The Scottish Executive has the power to stop nuclear power stations being built whatever the Westminster government decides, the first minister has said.
Two nuclear power stations in Scotland are near the end of their lives
Energy policy is a reserved matter on which Holyrood does not legislate.
However, it emerged that Jack McConnell was referring to a little-known clause in the 1989 Electricity Act.
The first minister also said that there would be no new nuclear power stations in Scotland until the issue of managing radioactive waste was resolved.
Mr McConnell has previously said that Scottish ministers will aim to block any attempt to build a new nuclear power station in Scotland by refusing planning consent.
However, during first minister's questions, he was challenged by Green MSP Shiona Baird over the coalition executive's commitment not to support the further development of nuclear power stations.
Labour and the Lib Dems have a partnership agreement which states that nuclear power remains off the agenda "while waste management issues remain unresolved".
Ms Baird asked the first minister to define the word "unresolved".
She asked if it meant waiting 25 years until a new storage site was built.
'We have the power'
Ms Baird also asked if the first minister would think the matter resolved when the government-appointed Committee for Radioactive Waste Management reports its findings in July 2006
Mr McConnell replied that it would be "decided upon, preferably by independent bodies".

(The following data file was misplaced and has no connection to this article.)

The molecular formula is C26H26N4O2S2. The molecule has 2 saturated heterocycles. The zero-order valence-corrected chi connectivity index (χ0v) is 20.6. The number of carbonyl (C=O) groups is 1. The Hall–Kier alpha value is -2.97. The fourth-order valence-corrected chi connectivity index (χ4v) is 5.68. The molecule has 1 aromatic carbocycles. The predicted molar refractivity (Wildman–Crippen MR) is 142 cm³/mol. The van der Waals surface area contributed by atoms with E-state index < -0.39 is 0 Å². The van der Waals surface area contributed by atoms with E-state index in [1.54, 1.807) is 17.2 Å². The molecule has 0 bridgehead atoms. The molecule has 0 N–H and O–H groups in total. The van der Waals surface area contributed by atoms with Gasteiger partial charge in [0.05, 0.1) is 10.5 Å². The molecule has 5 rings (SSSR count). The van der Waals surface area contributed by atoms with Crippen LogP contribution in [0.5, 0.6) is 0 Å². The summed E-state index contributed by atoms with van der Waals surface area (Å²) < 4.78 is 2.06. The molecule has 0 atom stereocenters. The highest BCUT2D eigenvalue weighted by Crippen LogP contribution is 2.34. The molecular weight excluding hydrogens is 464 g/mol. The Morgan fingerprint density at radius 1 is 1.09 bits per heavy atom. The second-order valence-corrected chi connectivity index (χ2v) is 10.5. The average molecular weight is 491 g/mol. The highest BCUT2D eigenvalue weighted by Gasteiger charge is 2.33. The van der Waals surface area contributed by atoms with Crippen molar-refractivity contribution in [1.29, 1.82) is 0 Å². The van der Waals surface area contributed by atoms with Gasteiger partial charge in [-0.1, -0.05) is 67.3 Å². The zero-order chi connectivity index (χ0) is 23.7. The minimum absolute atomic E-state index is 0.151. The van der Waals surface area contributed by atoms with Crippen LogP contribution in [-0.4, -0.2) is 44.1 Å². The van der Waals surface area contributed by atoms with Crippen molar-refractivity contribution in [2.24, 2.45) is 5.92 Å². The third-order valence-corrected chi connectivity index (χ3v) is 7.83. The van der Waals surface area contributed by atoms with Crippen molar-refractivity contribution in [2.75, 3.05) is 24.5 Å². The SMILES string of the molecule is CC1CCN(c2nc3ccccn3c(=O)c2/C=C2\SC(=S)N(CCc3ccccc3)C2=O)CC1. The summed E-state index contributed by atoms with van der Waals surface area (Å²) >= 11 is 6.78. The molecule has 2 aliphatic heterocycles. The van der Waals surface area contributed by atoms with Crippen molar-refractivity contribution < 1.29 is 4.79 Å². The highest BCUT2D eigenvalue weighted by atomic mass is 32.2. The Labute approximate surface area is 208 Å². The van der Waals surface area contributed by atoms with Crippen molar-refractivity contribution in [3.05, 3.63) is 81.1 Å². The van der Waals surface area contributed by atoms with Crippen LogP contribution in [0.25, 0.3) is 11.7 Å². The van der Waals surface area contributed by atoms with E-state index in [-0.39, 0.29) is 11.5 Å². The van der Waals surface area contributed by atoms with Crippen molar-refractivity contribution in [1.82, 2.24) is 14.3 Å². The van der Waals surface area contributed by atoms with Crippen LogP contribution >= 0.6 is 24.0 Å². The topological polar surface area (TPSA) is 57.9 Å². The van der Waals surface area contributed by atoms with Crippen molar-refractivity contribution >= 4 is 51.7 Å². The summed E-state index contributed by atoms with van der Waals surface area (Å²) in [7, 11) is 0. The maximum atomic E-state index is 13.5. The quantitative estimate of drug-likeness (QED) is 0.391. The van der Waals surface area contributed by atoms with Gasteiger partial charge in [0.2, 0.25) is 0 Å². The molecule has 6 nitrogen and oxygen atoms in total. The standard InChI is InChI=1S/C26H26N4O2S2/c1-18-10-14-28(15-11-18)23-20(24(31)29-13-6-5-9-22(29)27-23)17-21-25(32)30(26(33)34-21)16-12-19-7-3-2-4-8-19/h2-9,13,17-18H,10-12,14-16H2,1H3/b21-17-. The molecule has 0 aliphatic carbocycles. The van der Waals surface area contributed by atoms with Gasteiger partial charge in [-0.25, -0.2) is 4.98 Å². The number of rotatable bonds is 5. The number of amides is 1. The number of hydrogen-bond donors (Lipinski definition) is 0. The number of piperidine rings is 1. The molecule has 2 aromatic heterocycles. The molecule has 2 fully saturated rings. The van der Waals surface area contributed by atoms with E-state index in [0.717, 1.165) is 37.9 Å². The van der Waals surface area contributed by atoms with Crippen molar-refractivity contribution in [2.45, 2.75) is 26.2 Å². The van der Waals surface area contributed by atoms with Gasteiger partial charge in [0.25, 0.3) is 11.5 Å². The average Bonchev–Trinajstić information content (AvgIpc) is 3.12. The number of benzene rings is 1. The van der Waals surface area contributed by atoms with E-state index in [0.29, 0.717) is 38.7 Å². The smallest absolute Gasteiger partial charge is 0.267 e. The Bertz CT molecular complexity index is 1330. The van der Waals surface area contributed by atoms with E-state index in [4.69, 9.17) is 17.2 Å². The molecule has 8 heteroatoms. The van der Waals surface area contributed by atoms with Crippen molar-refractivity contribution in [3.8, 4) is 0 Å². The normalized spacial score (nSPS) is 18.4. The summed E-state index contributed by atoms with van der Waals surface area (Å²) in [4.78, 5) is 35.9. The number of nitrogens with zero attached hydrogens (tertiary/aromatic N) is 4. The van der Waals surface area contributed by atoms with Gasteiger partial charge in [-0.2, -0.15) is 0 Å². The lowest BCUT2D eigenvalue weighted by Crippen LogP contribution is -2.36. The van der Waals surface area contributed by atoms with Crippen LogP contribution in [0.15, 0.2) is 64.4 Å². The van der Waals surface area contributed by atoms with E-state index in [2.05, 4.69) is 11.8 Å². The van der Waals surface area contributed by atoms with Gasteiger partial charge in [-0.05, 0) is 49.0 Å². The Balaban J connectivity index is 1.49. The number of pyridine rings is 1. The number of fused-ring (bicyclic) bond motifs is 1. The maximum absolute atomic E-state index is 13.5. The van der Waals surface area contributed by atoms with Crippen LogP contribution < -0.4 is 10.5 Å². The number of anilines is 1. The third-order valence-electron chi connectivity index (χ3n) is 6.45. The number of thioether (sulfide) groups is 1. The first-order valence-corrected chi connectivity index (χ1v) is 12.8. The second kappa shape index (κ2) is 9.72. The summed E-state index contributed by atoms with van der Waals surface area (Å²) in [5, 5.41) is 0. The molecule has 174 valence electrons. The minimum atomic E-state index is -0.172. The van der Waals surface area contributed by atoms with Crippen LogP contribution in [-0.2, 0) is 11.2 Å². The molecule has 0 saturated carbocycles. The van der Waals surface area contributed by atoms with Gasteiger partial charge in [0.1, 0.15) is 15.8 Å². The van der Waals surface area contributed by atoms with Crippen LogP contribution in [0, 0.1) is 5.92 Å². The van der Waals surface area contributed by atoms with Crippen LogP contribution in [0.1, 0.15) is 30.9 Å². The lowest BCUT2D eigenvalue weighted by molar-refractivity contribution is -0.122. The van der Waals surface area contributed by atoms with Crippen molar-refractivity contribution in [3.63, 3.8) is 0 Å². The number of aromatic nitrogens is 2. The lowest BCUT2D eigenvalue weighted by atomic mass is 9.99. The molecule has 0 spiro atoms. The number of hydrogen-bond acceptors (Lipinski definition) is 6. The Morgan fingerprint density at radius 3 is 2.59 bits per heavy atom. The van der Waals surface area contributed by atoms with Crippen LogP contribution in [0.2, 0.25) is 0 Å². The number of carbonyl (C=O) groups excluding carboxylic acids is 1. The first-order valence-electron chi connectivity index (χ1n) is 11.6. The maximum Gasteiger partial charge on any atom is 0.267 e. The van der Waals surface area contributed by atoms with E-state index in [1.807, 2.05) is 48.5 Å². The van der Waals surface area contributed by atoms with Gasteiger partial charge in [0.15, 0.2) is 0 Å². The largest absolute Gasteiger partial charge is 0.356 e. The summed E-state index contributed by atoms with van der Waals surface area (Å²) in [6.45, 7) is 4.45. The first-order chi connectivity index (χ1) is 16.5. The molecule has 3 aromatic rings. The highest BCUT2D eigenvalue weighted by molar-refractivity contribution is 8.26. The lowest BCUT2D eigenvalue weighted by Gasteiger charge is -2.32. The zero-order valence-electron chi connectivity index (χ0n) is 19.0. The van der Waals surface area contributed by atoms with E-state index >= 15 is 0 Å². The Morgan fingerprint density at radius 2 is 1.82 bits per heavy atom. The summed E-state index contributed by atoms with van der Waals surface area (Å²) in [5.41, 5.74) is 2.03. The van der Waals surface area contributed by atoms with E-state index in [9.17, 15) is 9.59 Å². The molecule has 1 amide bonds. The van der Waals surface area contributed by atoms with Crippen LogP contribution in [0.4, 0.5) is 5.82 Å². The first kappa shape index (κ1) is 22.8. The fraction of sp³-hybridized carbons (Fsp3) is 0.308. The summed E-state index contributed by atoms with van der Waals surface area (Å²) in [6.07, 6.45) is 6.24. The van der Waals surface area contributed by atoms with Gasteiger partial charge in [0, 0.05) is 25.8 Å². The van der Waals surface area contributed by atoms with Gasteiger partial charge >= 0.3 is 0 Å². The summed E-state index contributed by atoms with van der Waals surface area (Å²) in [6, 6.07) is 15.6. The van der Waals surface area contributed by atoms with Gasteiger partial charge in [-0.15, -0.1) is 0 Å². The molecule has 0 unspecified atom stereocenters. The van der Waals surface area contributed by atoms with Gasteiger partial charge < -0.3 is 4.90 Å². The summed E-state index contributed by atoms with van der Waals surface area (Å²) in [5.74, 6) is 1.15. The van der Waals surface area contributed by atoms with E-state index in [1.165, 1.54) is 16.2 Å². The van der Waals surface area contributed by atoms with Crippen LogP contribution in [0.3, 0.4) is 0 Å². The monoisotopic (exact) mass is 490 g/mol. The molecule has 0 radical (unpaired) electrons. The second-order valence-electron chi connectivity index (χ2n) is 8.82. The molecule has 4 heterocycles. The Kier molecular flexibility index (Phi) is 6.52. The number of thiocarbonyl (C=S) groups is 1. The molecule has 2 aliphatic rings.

He went onto to tell MSPs: "We do have the power to stop nuclear power stations being built in Scotland.
"We will use those powers until the issues of nuclear waste have been resolved, but that is a very clear position we have held, both parties hold it, we will stick together on this issue."
Later Ms Baird said: "Essentially Mr McConnell said the issue of nuclear waste will be resolved when it is resolved.
"He could not have fudged his answer more, leaving Scots completely in the dark about what the executive's position is on one of the most crucial questions facing Scotland."
The Greens also claimed that ministers were centralising planning powers and minimising opportunity for community input as a means of paving the way for developments such as new nuclear power stations that would otherwise be unfeasible due to widespread public opposition.
A recent report by Westminster's Scottish Affairs Committee demanded an audit of energy resources and suggested a renewed role for nuclear power and coal.
Two nuclear power plants generate much of Scotland's energy but they are reaching the end of their lives.
Hunterston B nuclear power station in Ayrshire is set to close in 2011 and Torness, in East Lothian, will last until 2023.
MPs have concluded that renewable energy and imports cannot plug the gap.